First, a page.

Clive Irving's new narrative biography The Last Queen probes the question of the British monarchy's longevity. In 2021, the Queen Elizabeth II finally appears to be at ease in the modern world, helped by the new generation of Windsors. But through Irving's unique insight there emerges a more fragile institution, whose extraordinarily dutiful matriarch has managed to persevere with dignity, yet in doing so made a Faustian pact with the media. The Last Queen is not a conventional biography--and the book is therefore not limited by the traditions of that genre. Instead, it follows Elizabeth and her family's struggle to survive in the face of unprecedented changes in our attitudes towards the royal family, with the critical eye of an investigative reporter who is present and involved on a highly personal level.
The pages of The Last Queen sketch out [Queen Elizabeth II's] biography as a series of embarrassments and tragedies. In each pugnacious and incredibly readable chapter, Irving reexamines all the famous crises of Elizabeth’s reign ...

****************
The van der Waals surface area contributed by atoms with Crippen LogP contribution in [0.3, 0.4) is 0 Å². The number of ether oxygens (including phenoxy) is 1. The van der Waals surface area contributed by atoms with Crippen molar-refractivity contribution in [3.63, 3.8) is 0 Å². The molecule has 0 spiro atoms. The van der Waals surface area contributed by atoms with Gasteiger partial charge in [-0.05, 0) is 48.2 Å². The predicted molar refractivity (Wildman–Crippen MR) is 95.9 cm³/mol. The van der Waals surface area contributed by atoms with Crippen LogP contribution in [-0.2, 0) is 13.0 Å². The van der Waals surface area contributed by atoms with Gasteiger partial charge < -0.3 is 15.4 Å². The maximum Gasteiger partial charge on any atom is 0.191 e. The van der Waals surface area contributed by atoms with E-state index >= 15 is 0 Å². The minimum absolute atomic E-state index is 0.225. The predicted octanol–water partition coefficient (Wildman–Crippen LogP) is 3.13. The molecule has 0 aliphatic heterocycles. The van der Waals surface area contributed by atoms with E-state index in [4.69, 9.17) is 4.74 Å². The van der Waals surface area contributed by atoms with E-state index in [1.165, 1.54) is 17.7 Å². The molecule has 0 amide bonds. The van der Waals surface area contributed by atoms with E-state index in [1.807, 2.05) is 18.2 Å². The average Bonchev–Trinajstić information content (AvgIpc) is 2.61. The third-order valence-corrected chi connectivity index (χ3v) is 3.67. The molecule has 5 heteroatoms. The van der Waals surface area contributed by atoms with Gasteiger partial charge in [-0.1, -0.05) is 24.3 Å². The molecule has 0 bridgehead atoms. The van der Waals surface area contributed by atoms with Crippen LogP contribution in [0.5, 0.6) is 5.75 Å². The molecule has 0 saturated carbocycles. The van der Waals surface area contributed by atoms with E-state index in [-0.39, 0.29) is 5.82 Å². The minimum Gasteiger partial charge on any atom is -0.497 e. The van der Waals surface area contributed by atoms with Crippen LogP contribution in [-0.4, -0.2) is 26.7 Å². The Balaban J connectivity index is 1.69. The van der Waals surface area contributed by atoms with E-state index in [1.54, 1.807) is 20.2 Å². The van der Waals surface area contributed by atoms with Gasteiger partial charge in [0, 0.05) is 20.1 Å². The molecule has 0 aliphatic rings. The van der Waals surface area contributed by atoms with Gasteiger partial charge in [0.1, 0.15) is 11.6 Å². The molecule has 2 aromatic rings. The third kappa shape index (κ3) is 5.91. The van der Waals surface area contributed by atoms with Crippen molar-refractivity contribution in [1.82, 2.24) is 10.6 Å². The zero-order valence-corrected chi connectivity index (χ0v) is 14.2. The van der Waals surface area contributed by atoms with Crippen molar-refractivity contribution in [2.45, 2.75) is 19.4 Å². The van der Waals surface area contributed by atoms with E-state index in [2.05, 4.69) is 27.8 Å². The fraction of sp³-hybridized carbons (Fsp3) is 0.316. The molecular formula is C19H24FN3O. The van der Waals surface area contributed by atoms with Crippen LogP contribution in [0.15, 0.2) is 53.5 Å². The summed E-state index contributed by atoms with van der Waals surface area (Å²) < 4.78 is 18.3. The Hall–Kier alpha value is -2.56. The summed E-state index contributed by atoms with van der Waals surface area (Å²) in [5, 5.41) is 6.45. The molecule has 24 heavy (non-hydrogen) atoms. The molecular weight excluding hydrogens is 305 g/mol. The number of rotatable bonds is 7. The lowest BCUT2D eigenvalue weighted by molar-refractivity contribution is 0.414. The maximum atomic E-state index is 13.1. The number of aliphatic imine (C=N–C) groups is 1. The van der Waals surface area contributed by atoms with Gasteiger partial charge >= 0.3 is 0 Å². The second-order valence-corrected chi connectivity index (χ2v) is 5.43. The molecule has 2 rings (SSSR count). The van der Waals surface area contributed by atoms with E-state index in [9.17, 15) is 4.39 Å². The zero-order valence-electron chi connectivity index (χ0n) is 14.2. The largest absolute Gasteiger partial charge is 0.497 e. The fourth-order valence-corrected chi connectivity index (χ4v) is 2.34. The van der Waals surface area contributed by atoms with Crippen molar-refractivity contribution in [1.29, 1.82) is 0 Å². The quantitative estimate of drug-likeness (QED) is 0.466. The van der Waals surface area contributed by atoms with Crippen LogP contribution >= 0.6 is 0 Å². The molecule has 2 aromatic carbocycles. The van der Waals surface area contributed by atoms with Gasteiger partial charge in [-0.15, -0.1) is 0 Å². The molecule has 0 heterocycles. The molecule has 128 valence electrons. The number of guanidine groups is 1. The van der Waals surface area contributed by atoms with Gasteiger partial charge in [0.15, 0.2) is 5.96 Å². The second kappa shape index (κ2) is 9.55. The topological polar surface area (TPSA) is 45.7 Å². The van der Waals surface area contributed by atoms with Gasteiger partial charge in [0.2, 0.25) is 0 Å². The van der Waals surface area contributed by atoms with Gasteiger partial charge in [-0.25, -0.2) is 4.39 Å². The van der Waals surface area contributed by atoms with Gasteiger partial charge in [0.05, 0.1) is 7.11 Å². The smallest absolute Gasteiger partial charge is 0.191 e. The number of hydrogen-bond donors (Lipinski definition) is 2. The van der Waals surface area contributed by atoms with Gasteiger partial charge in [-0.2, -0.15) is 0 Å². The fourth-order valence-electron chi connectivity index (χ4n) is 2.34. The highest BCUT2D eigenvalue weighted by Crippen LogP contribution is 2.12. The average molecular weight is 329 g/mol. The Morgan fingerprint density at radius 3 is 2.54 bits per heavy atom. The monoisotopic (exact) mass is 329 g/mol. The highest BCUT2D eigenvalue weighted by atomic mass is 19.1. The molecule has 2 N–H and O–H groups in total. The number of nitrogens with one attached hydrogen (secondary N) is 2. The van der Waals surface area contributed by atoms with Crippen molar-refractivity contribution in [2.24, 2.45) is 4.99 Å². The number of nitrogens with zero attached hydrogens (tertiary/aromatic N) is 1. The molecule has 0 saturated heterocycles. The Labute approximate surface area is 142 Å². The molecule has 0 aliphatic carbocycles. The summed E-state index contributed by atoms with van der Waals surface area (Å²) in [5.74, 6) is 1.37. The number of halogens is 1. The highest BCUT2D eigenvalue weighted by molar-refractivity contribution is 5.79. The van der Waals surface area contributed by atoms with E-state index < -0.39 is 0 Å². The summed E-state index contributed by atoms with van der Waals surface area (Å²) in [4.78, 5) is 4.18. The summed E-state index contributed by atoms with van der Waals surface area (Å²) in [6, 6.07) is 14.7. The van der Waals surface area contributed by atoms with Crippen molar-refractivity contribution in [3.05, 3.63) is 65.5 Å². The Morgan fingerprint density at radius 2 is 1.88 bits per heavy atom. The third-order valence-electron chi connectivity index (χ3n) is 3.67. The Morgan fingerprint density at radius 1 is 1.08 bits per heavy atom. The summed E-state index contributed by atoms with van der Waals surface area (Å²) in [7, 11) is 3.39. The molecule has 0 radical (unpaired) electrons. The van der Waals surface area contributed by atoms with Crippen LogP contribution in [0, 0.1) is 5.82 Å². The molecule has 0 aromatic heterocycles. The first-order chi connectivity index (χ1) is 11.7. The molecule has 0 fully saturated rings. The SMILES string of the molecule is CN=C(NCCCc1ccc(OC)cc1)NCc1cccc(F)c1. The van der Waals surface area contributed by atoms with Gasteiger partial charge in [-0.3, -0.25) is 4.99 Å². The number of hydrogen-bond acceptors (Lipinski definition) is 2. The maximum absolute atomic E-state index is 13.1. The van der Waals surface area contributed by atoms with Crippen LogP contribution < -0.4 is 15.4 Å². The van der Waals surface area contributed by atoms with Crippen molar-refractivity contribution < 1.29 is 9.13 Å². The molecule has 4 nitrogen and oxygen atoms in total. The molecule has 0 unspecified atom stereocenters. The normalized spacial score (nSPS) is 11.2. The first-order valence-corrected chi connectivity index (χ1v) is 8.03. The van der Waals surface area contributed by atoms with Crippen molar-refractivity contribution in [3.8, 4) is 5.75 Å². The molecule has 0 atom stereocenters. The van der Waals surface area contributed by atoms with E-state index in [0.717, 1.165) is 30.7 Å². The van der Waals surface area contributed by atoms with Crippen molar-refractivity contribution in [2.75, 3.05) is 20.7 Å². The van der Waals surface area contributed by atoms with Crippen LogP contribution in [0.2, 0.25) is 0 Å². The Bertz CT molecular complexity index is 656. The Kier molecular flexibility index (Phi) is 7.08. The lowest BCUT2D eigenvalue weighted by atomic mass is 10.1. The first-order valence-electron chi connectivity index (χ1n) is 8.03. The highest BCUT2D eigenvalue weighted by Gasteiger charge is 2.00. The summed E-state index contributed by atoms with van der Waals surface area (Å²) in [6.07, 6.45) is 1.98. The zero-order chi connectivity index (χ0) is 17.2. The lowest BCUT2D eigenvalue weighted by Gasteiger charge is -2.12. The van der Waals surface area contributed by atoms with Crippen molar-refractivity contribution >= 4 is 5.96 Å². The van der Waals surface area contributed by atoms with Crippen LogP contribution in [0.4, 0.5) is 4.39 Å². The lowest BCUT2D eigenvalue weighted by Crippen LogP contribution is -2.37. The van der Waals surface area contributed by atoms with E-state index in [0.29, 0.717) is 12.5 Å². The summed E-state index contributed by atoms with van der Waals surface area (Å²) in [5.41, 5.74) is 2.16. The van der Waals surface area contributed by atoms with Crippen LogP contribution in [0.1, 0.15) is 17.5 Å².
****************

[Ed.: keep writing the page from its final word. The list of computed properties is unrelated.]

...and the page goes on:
Journalist Irving (Pox Britannica) delivers a clear-eyed portrait of Queen Elizabeth II ... Irving puts his mark on a familiar story with his confident assessments and insider perspective on the British press. Royal watchers will delight in this richly detailed appraisal of the world’s oldest reigning monarch.
Despite the book’s title, Elizabeth II remains 'a benign enigma' throughout this gossipy romp through a history of the British monarchy. Founding editor of Condé Nast Traveler and former managing editor of the Sunday Times, Irving is more revealing about the dramatic changes in British journalism throughout the 20th century ... Drawing on his own experience as an editor, reporter, and confidant of high-placed sources, Irving describes this transformation in sharp detail ... though he is an entertaining storyteller, he offers no special insight into the character of the 'safely conservative and stolid' Elizabeth. A contributor to the BBC documentary Margaret: The Rebel Princess, Irving creates a more animated portrait of the younger sister ... Decent modern British history, with cameos by the queen.